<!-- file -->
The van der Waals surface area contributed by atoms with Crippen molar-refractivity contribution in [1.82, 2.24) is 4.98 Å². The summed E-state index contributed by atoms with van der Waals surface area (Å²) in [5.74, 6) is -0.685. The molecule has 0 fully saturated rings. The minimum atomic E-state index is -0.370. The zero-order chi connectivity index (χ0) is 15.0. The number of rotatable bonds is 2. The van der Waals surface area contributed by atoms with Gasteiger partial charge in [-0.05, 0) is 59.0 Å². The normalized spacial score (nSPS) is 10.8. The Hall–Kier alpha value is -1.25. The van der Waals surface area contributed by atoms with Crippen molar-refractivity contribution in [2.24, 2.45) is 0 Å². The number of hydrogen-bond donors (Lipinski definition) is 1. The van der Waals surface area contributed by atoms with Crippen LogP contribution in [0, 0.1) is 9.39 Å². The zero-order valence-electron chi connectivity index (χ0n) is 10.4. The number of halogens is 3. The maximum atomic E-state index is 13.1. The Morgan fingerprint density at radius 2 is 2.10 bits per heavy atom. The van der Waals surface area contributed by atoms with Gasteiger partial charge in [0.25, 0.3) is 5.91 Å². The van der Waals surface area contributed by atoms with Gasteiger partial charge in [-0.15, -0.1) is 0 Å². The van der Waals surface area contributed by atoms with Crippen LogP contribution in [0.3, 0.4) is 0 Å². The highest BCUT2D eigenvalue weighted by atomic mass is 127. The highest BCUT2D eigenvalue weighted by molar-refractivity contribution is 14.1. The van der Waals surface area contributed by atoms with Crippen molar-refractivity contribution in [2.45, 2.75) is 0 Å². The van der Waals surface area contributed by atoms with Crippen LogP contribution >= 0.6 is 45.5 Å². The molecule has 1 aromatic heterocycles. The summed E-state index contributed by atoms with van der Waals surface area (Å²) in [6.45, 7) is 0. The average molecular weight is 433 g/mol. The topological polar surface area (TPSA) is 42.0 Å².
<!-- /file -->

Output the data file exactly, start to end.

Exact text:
The van der Waals surface area contributed by atoms with Crippen molar-refractivity contribution in [1.82, 2.24) is 4.98 Å². The summed E-state index contributed by atoms with van der Waals surface area (Å²) in [5.74, 6) is -0.685. The molecule has 0 fully saturated rings. The minimum atomic E-state index is -0.370. The zero-order chi connectivity index (χ0) is 15.0. The number of rotatable bonds is 2. The van der Waals surface area contributed by atoms with Gasteiger partial charge in [-0.05, 0) is 59.0 Å². The normalized spacial score (nSPS) is 10.8. The Hall–Kier alpha value is -1.25. The van der Waals surface area contributed by atoms with Crippen molar-refractivity contribution in [2.24, 2.45) is 0 Å². The number of hydrogen-bond donors (Lipinski definition) is 1. The van der Waals surface area contributed by atoms with Crippen LogP contribution in [0, 0.1) is 9.39 Å². The zero-order valence-electron chi connectivity index (χ0n) is 10.4. The number of halogens is 3. The maximum atomic E-state index is 13.1. The Morgan fingerprint density at radius 2 is 2.10 bits per heavy atom. The van der Waals surface area contributed by atoms with Gasteiger partial charge in [0.25, 0.3) is 5.91 Å². The van der Waals surface area contributed by atoms with Gasteiger partial charge in [-0.15, -0.1) is 0 Å². The van der Waals surface area contributed by atoms with Crippen LogP contribution in [0.3, 0.4) is 0 Å². The highest BCUT2D eigenvalue weighted by atomic mass is 127. The highest BCUT2D eigenvalue weighted by molar-refractivity contribution is 14.1. The van der Waals surface area contributed by atoms with Crippen molar-refractivity contribution in [2.45, 2.75) is 0 Å². The van der Waals surface area contributed by atoms with Crippen LogP contribution >= 0.6 is 45.5 Å². The molecule has 1 aromatic heterocycles. The summed E-state index contributed by atoms with van der Waals surface area (Å²) in [6.45, 7) is 0. The average molecular weight is 433 g/mol. The topological polar surface area (TPSA) is 42.0 Å².